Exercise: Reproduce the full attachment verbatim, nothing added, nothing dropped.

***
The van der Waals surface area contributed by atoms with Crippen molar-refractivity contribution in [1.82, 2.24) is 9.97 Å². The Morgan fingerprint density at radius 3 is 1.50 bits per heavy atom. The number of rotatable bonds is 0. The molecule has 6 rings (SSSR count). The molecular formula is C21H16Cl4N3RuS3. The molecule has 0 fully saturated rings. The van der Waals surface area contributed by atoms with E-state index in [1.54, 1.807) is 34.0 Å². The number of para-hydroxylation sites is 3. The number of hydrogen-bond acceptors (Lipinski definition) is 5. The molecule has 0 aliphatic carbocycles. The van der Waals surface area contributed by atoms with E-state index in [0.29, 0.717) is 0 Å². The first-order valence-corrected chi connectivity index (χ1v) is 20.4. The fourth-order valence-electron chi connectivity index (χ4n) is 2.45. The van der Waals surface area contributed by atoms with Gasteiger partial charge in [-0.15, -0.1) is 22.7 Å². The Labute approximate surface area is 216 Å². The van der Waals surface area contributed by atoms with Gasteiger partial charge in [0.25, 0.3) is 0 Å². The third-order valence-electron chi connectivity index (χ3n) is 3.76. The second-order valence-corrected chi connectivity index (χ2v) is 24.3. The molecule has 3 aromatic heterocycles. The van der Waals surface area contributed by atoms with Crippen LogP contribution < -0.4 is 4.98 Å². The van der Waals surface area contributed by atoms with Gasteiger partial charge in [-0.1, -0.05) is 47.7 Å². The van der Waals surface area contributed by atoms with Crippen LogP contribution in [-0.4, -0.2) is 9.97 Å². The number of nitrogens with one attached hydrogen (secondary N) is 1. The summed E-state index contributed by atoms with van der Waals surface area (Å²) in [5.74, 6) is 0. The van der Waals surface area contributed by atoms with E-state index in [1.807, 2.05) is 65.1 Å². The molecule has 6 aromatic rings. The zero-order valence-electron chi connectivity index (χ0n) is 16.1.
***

The van der Waals surface area contributed by atoms with Crippen molar-refractivity contribution in [1.82, 2.24) is 9.97 Å². The Morgan fingerprint density at radius 3 is 1.50 bits per heavy atom. The number of rotatable bonds is 0. The molecule has 6 rings (SSSR count). The molecular formula is C21H16Cl4N3RuS3. The molecule has 0 fully saturated rings. The van der Waals surface area contributed by atoms with E-state index in [1.54, 1.807) is 34.0 Å². The number of para-hydroxylation sites is 3. The number of hydrogen-bond acceptors (Lipinski definition) is 5. The molecule has 0 aliphatic carbocycles. The van der Waals surface area contributed by atoms with E-state index in [0.29, 0.717) is 0 Å². The first-order valence-corrected chi connectivity index (χ1v) is 20.4. The fourth-order valence-electron chi connectivity index (χ4n) is 2.45. The van der Waals surface area contributed by atoms with Gasteiger partial charge in [-0.15, -0.1) is 22.7 Å². The Labute approximate surface area is 216 Å². The van der Waals surface area contributed by atoms with Gasteiger partial charge in [0.25, 0.3) is 0 Å². The third-order valence-electron chi connectivity index (χ3n) is 3.76. The second-order valence-corrected chi connectivity index (χ2v) is 24.3. The molecule has 3 aromatic heterocycles. The van der Waals surface area contributed by atoms with Crippen LogP contribution < -0.4 is 4.98 Å². The van der Waals surface area contributed by atoms with Gasteiger partial charge in [-0.1, -0.05) is 47.7 Å². The van der Waals surface area contributed by atoms with Crippen LogP contribution in [-0.4, -0.2) is 9.97 Å². The number of nitrogens with one attached hydrogen (secondary N) is 1. The summed E-state index contributed by atoms with van der Waals surface area (Å²) in [5.74, 6) is 0. The van der Waals surface area contributed by atoms with E-state index in [1.807, 2.05) is 65.1 Å². The molecule has 6 aromatic rings. The zero-order valence-electron chi connectivity index (χ0n) is 16.1.